In a negative (-) earth-return system, the current flows from the positive (+) terminal to the component being operated. The component is earthed to the car body, which is earthed to the negative (-) terminal of the battery.
The other, probably rated at about 20-30 amps, protects components not wired through the ignition — horns, interior lights and the cigarette lighter. Where a single fuse protects a number of circuits and keeps blowing, each circuit must be checked individually to discover which one is faulty.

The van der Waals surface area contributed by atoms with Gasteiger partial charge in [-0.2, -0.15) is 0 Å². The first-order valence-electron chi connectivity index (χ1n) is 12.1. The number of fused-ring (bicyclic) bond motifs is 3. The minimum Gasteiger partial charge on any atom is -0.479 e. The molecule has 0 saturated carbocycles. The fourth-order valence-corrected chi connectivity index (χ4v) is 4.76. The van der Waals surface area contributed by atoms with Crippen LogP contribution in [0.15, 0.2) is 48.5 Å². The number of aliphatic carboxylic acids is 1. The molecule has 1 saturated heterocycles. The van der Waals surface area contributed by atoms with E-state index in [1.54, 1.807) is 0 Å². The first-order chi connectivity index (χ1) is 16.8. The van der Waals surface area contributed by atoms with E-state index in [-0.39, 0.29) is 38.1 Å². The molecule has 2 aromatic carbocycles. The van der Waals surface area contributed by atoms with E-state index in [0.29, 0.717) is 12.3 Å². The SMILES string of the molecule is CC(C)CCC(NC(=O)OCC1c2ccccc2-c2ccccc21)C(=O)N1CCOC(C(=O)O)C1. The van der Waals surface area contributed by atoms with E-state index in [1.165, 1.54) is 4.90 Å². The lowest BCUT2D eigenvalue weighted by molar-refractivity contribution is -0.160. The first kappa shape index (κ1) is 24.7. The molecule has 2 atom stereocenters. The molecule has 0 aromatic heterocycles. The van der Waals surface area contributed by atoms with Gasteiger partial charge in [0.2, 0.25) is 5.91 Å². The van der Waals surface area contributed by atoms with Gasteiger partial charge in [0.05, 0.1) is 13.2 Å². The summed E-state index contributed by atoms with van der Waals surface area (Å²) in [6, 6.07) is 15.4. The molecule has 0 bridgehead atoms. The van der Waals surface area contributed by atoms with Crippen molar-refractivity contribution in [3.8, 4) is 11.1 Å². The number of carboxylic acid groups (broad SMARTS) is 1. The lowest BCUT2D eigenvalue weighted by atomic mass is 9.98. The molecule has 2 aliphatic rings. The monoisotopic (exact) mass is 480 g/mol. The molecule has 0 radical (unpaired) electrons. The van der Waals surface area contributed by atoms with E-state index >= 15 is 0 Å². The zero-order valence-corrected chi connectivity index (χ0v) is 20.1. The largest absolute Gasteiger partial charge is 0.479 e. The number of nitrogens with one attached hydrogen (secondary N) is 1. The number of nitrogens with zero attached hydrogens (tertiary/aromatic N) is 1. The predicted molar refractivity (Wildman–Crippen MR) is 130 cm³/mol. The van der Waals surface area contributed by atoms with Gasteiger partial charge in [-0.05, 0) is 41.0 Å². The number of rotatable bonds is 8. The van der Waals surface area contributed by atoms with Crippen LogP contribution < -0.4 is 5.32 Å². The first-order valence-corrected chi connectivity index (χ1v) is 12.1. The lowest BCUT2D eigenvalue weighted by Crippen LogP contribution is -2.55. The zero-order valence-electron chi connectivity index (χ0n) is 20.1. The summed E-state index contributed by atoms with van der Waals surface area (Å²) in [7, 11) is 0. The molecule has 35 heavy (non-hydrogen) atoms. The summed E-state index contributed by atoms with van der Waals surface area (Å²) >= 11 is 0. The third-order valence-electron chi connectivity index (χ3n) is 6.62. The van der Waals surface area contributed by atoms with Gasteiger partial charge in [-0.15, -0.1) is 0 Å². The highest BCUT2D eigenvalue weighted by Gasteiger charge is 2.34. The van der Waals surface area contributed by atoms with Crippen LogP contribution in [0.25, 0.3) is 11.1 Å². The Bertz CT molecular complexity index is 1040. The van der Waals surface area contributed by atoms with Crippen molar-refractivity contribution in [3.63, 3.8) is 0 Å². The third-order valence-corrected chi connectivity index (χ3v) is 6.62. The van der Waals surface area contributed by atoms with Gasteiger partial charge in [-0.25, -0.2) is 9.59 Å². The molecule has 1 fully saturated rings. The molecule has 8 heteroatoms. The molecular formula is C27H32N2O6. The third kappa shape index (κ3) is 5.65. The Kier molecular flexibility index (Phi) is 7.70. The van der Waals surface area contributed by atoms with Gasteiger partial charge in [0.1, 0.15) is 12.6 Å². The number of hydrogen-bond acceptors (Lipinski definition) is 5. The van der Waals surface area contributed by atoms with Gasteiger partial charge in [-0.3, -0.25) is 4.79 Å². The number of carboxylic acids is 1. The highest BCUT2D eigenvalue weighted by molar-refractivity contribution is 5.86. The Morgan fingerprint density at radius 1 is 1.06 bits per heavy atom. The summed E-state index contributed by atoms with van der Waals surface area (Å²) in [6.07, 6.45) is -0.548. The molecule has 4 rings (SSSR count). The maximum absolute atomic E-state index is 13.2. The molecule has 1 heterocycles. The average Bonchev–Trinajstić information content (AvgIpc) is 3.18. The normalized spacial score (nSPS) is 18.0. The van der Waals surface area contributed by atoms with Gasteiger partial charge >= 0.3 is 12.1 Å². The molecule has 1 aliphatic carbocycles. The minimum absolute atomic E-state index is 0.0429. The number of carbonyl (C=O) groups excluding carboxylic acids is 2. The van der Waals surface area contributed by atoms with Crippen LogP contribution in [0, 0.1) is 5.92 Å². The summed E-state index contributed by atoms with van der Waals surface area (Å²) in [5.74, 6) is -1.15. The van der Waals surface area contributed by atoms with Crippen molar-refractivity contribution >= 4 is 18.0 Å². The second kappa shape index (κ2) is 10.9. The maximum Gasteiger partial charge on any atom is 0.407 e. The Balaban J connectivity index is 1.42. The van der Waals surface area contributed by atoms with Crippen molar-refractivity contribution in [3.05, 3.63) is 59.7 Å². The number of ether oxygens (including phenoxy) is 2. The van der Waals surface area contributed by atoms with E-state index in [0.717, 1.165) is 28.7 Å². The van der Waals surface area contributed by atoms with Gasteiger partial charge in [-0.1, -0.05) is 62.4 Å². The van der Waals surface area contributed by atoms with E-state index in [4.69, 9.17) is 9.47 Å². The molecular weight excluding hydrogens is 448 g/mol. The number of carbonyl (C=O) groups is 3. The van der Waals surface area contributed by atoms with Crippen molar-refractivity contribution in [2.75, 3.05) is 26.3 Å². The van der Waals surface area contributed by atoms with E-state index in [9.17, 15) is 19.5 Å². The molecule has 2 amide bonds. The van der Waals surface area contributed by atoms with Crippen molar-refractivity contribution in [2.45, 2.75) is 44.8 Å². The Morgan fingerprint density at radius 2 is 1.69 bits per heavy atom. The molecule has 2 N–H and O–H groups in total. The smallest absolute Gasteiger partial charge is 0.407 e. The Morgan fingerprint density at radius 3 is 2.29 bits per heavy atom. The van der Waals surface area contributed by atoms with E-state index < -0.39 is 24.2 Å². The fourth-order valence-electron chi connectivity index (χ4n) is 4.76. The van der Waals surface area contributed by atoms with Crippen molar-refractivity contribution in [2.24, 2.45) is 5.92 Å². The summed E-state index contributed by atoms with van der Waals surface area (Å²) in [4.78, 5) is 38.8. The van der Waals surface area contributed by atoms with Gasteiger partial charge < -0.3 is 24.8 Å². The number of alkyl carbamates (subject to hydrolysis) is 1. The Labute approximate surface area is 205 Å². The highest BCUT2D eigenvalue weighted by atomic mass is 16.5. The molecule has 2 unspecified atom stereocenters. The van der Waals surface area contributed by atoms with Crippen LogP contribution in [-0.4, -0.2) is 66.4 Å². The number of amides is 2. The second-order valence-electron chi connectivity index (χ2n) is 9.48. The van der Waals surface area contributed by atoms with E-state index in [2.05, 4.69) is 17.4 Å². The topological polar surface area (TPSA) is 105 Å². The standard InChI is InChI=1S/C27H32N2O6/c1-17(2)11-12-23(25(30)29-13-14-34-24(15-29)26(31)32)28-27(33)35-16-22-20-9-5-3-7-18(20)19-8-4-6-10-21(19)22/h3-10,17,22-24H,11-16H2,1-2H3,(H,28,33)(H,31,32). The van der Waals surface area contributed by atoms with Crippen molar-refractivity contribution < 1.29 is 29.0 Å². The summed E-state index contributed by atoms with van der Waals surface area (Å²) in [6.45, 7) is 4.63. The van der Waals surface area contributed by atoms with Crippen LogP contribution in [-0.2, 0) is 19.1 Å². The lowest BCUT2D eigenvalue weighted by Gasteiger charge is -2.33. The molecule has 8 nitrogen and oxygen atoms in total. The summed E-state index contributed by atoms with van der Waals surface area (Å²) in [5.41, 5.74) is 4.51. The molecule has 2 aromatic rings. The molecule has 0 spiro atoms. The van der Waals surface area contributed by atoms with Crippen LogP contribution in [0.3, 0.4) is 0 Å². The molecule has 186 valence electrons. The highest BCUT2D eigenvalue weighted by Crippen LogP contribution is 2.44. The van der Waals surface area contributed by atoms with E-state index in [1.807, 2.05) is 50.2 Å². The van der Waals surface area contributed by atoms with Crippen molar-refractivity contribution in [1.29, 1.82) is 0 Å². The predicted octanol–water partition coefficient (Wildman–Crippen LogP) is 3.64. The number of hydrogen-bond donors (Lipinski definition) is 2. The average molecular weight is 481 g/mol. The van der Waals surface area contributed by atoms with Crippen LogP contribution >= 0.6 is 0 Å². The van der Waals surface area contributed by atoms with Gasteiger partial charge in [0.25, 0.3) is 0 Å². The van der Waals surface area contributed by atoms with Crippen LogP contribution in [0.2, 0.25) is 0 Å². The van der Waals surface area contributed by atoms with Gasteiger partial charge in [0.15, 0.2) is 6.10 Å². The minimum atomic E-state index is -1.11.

The fuses are usually grouped in a box or on a panel with a cover. Ideally, the box should be fixed in an accessible place — such as the bulkhead under the bonnet.
The two components are connected in series so that the varying resistance in the sender will affect the position of the needle on the gauge.